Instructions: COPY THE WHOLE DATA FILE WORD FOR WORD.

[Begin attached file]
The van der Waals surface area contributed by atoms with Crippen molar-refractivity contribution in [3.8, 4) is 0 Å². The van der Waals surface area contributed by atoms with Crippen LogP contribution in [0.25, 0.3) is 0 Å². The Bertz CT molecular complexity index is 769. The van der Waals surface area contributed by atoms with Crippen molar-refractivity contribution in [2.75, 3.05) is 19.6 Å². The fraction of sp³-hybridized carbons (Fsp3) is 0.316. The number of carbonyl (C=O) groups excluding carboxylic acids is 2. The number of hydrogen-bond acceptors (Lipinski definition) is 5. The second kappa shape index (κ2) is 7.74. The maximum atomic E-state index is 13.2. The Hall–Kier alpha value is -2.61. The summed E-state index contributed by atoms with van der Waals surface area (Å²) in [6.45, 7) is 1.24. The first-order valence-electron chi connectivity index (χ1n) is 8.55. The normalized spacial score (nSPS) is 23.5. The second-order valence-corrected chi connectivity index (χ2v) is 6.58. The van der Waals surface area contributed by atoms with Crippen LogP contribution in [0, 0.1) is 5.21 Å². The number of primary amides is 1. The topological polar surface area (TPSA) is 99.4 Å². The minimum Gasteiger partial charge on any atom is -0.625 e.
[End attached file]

The van der Waals surface area contributed by atoms with Crippen molar-refractivity contribution in [3.8, 4) is 0 Å². The van der Waals surface area contributed by atoms with Crippen LogP contribution in [0.25, 0.3) is 0 Å². The Bertz CT molecular complexity index is 769. The van der Waals surface area contributed by atoms with Crippen molar-refractivity contribution in [2.75, 3.05) is 19.6 Å². The fraction of sp³-hybridized carbons (Fsp3) is 0.316. The number of carbonyl (C=O) groups excluding carboxylic acids is 2. The number of hydrogen-bond acceptors (Lipinski definition) is 5. The second kappa shape index (κ2) is 7.74. The maximum atomic E-state index is 13.2. The Hall–Kier alpha value is -2.61. The summed E-state index contributed by atoms with van der Waals surface area (Å²) in [6.45, 7) is 1.24. The first-order valence-electron chi connectivity index (χ1n) is 8.55. The normalized spacial score (nSPS) is 23.5. The second-order valence-corrected chi connectivity index (χ2v) is 6.58. The van der Waals surface area contributed by atoms with Crippen LogP contribution in [0, 0.1) is 5.21 Å². The number of primary amides is 1. The topological polar surface area (TPSA) is 99.4 Å². The minimum Gasteiger partial charge on any atom is -0.625 e.